In this week’s blog post, Live Music Exchange’s Emma Webster flags up today’s launch of a new national house gig network: Gig In Your House. Emma has been running house gigs under the name of the Music Inn for four years and uses this post to promote the concept of a database of house gig promoters in order that musicians can plan a tour knowing they have access to accommodation and venues.
Since 2009, my husband and I have been promoting occasional house gigs under the name of The Music Inn; first in our giant tenement flat in Glasgow, currently in our tiny terraced house in Oxford. For a much longer time, we have put up musicians in our spare room if they have needed somewhere to stay while passing through town. The musicians are sometimes people we already know, and sometimes they are friends of friends (or friends of friends of friends), but we enjoy meeting new people, occasionally from overseas, and there is often the gift of a free gig ticket or CD as an added bonus, as well as (usually) interesting company and sometimes a new friendship. Sometimes the musicians staying over will also perform a gig at our house, or they may stay over and then return to perform on their next tour.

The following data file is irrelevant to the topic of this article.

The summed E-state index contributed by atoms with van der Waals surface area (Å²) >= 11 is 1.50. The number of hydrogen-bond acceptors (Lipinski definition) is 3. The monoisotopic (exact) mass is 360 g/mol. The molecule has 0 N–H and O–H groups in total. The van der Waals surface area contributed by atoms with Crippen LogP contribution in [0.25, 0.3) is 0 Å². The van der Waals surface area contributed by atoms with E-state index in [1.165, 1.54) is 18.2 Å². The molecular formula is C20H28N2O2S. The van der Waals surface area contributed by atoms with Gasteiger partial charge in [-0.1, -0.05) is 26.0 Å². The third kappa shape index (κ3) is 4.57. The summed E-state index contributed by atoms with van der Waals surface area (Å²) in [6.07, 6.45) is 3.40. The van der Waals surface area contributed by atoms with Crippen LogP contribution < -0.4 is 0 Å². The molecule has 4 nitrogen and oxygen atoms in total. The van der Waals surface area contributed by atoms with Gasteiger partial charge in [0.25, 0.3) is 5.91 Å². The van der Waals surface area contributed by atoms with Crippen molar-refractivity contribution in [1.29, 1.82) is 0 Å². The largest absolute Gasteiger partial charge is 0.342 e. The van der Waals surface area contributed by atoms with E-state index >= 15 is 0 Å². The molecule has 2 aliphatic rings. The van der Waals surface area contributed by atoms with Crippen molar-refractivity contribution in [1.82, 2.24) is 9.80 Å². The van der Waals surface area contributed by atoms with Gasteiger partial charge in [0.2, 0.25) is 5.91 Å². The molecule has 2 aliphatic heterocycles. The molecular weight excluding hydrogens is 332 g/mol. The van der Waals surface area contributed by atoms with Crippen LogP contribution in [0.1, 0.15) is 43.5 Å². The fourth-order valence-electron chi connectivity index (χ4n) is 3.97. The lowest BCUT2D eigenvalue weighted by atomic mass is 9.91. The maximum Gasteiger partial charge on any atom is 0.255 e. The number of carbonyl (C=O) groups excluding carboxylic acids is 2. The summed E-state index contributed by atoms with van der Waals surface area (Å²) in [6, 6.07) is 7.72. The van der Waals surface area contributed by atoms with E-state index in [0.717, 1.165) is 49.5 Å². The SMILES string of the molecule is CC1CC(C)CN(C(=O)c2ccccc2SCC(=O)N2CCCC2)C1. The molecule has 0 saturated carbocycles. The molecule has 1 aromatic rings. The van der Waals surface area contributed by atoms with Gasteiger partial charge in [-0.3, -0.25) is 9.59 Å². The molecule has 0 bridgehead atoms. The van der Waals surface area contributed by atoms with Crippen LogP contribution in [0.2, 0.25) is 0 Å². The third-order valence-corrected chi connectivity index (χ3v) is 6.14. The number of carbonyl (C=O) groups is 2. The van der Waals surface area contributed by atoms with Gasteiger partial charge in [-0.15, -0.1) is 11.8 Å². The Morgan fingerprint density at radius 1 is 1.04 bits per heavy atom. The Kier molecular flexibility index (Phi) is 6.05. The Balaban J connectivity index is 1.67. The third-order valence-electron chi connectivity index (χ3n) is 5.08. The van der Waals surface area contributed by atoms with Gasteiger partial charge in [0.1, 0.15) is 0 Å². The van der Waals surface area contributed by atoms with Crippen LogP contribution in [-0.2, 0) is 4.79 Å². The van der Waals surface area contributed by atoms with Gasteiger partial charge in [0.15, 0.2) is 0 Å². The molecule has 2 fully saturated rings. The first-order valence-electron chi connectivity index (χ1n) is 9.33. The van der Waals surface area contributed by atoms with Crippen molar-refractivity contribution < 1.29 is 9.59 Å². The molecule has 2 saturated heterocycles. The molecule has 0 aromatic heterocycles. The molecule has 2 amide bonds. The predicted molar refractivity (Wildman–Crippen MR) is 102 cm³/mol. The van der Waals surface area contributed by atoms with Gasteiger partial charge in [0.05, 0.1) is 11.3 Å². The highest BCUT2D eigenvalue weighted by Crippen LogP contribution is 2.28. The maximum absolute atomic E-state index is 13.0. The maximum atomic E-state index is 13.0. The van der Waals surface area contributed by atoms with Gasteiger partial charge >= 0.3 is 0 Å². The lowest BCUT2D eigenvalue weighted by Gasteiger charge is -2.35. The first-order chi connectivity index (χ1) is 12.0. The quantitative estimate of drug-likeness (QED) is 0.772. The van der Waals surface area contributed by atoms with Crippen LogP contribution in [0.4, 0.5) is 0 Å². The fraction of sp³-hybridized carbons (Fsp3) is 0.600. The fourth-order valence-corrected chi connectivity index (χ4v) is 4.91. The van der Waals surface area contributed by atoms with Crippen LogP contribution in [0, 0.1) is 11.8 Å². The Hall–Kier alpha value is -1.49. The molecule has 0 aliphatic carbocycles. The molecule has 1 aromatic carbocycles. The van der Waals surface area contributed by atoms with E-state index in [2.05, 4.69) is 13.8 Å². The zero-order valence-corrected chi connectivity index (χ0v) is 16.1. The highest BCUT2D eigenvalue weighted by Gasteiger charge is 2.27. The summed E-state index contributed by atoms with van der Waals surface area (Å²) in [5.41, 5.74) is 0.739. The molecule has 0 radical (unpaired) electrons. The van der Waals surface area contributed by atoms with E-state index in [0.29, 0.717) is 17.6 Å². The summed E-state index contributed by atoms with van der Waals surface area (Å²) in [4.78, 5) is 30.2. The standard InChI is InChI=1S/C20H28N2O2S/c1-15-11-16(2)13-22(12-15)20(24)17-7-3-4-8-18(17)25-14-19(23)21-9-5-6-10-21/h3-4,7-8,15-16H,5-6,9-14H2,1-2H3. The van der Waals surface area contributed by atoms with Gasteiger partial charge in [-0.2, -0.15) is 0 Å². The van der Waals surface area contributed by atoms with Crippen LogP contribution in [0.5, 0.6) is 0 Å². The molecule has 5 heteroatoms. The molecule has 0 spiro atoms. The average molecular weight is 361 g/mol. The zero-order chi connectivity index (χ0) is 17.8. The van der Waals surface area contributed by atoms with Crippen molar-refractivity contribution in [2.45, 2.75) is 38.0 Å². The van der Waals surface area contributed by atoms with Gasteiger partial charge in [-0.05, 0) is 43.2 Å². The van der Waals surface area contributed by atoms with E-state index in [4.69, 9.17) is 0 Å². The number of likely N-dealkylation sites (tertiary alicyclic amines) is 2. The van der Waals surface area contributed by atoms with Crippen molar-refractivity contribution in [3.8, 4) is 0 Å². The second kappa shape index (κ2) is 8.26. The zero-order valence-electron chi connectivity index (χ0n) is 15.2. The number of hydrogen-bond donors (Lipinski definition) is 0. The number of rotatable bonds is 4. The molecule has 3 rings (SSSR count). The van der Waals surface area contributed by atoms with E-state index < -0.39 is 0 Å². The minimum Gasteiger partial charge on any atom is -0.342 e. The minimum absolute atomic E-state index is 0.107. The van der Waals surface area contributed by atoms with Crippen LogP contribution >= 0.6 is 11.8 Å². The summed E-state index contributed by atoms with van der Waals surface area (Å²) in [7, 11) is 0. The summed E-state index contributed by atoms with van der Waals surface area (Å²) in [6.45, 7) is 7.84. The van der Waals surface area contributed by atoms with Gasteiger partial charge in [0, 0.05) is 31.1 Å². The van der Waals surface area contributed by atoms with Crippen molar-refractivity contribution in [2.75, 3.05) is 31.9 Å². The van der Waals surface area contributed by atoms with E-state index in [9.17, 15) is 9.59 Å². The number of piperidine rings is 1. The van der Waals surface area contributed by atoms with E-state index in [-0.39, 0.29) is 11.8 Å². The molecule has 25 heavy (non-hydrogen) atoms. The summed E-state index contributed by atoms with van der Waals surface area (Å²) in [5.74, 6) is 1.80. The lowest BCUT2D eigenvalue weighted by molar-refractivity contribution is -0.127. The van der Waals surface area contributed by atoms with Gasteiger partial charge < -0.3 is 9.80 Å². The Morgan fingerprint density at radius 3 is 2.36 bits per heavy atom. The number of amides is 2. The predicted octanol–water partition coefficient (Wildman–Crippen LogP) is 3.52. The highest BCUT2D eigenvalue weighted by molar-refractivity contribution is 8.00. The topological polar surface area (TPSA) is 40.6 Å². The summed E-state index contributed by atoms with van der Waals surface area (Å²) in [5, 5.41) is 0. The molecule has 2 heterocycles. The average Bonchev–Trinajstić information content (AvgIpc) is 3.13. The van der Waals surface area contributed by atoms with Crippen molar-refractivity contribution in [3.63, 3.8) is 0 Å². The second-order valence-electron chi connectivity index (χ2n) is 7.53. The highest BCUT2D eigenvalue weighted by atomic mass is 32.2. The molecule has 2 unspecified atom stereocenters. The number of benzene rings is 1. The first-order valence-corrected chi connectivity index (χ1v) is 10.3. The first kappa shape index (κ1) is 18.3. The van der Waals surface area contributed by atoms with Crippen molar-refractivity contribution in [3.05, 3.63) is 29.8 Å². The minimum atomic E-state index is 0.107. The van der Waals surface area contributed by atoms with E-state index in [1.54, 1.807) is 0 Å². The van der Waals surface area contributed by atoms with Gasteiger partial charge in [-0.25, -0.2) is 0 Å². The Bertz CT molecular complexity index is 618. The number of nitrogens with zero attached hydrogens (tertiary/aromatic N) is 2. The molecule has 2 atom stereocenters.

Their tours are often a very mixed bag – there might be a support slot somewhere or a headline slot at a small venue. One musician, who is also an author, paid for her tour by speaking at much better paid lectures – a cross-subsidy model if you like. Most of the musicians we know and house are operating at a low level; none of the tours are straightforward in the sense of having a stream of gigs with good guarantees, and most of them see the musicians pretty much out of pocket due to travel and accommodation expenses.
Leaving aside the bonuses for the ‘promoter’, the benefits of the house gig are numerous for an artist who has yet to build an audience outside of their own backyard. As shown by Gerard Moorey in a previous Live Music Exchange blog, house concerts are increasingly seen as a viable and attractive option, both for musicians and audiences. There is (usually) free accommodation, food and company for starters. While the audiences are by definition small, they are likely to be very attentive and warm; there’s the opportunity for the musician to develop a real relationship with the audience – this is essentially a social gathering of friends after all. Financially, house gigs can also make better sense than an ‘unknown quantity’ gig with the vague promise of a door split for which the musician is unlikely to be able to bring in a crowd of their own. At our house gigs we informally suggest our friends make a donation and every house gig we have done for a touring musician has at the very least not seen them out of pocket and has almost always seen them in the black. Other house gigs we are aware of have a more formalised ticket policy. Some are free. People will also often buy a CD as well as make a donation.